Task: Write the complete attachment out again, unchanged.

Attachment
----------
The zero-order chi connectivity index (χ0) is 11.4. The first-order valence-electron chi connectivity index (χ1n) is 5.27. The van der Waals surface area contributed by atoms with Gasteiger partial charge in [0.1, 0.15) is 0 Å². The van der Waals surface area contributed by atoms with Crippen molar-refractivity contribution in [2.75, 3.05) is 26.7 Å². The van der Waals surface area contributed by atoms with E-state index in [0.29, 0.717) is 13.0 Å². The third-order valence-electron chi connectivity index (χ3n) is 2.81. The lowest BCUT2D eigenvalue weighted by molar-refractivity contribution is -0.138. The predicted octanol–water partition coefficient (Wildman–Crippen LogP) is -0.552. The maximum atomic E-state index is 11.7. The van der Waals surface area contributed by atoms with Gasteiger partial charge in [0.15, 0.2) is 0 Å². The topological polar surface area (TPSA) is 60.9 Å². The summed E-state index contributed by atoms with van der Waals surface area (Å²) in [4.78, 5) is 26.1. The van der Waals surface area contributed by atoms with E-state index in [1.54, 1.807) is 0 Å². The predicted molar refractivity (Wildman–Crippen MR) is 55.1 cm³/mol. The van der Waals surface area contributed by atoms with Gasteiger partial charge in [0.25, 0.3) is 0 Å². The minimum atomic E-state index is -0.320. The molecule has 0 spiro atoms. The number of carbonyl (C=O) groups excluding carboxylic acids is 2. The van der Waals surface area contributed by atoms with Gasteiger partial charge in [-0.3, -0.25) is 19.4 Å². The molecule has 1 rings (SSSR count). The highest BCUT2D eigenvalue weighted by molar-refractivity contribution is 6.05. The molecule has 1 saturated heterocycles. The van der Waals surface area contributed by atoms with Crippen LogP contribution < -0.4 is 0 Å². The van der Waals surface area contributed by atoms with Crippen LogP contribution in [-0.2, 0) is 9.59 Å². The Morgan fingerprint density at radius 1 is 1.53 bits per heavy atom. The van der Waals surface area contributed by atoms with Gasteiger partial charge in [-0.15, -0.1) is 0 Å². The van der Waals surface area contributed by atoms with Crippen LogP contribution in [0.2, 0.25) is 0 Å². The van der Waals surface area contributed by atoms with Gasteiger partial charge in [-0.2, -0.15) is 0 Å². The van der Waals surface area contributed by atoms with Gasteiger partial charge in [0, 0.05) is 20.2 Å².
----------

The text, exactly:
The zero-order chi connectivity index (χ0) is 11.4. The first-order valence-electron chi connectivity index (χ1n) is 5.27. The van der Waals surface area contributed by atoms with Gasteiger partial charge in [0.1, 0.15) is 0 Å². The van der Waals surface area contributed by atoms with Crippen molar-refractivity contribution in [2.75, 3.05) is 26.7 Å². The van der Waals surface area contributed by atoms with E-state index in [0.29, 0.717) is 13.0 Å². The third-order valence-electron chi connectivity index (χ3n) is 2.81. The lowest BCUT2D eigenvalue weighted by molar-refractivity contribution is -0.138. The predicted octanol–water partition coefficient (Wildman–Crippen LogP) is -0.552. The maximum atomic E-state index is 11.7. The van der Waals surface area contributed by atoms with Gasteiger partial charge in [0.15, 0.2) is 0 Å². The topological polar surface area (TPSA) is 60.9 Å². The summed E-state index contributed by atoms with van der Waals surface area (Å²) in [4.78, 5) is 26.1. The van der Waals surface area contributed by atoms with E-state index in [1.54, 1.807) is 0 Å². The predicted molar refractivity (Wildman–Crippen MR) is 55.1 cm³/mol. The van der Waals surface area contributed by atoms with Gasteiger partial charge in [0.25, 0.3) is 0 Å². The minimum atomic E-state index is -0.320. The molecule has 0 spiro atoms. The number of carbonyl (C=O) groups excluding carboxylic acids is 2. The van der Waals surface area contributed by atoms with Gasteiger partial charge in [-0.3, -0.25) is 19.4 Å². The molecule has 1 rings (SSSR count). The highest BCUT2D eigenvalue weighted by molar-refractivity contribution is 6.05. The molecule has 1 saturated heterocycles. The van der Waals surface area contributed by atoms with Crippen LogP contribution < -0.4 is 0 Å². The van der Waals surface area contributed by atoms with Crippen LogP contribution in [-0.2, 0) is 9.59 Å². The Morgan fingerprint density at radius 1 is 1.53 bits per heavy atom. The van der Waals surface area contributed by atoms with Gasteiger partial charge in [-0.15, -0.1) is 0 Å². The van der Waals surface area contributed by atoms with Crippen LogP contribution in [0.2, 0.25) is 0 Å². The van der Waals surface area contributed by atoms with Gasteiger partial charge in [-0.2, -0.15) is 0 Å². The van der Waals surface area contributed by atoms with Gasteiger partial charge in [0, 0.05) is 20.2 Å².